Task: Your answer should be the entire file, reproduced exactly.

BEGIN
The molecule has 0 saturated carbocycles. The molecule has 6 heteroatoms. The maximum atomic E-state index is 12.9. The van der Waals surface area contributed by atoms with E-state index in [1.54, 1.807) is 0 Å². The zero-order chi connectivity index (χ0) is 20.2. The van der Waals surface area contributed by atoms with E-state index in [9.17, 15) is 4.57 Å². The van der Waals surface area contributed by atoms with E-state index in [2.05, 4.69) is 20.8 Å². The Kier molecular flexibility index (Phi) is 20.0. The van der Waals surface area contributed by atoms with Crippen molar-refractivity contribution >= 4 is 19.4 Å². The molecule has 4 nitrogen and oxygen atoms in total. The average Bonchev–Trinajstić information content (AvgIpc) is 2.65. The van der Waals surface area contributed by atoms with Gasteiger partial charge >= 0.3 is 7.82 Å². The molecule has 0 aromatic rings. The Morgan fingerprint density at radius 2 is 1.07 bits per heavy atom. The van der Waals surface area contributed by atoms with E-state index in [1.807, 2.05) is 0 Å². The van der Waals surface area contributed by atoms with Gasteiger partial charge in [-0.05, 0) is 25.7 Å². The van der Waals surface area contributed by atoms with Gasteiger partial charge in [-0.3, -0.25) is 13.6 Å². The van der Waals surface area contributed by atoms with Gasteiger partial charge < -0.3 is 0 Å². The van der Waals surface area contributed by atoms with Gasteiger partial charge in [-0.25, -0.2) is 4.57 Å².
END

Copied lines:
The molecule has 0 saturated carbocycles. The molecule has 6 heteroatoms. The maximum atomic E-state index is 12.9. The van der Waals surface area contributed by atoms with E-state index in [1.54, 1.807) is 0 Å². The zero-order chi connectivity index (χ0) is 20.2. The van der Waals surface area contributed by atoms with E-state index in [9.17, 15) is 4.57 Å². The van der Waals surface area contributed by atoms with E-state index in [2.05, 4.69) is 20.8 Å². The Kier molecular flexibility index (Phi) is 20.0. The van der Waals surface area contributed by atoms with Crippen molar-refractivity contribution >= 4 is 19.4 Å². The molecule has 4 nitrogen and oxygen atoms in total. The average Bonchev–Trinajstić information content (AvgIpc) is 2.65. The van der Waals surface area contributed by atoms with Gasteiger partial charge >= 0.3 is 7.82 Å². The molecule has 0 aromatic rings. The Morgan fingerprint density at radius 2 is 1.07 bits per heavy atom. The van der Waals surface area contributed by atoms with E-state index in [1.807, 2.05) is 0 Å². The van der Waals surface area contributed by atoms with Gasteiger partial charge in [-0.05, 0) is 25.7 Å². The van der Waals surface area contributed by atoms with Gasteiger partial charge in [-0.3, -0.25) is 13.6 Å². The van der Waals surface area contributed by atoms with Gasteiger partial charge < -0.3 is 0 Å². The van der Waals surface area contributed by atoms with Gasteiger partial charge in [-0.25, -0.2) is 4.57 Å².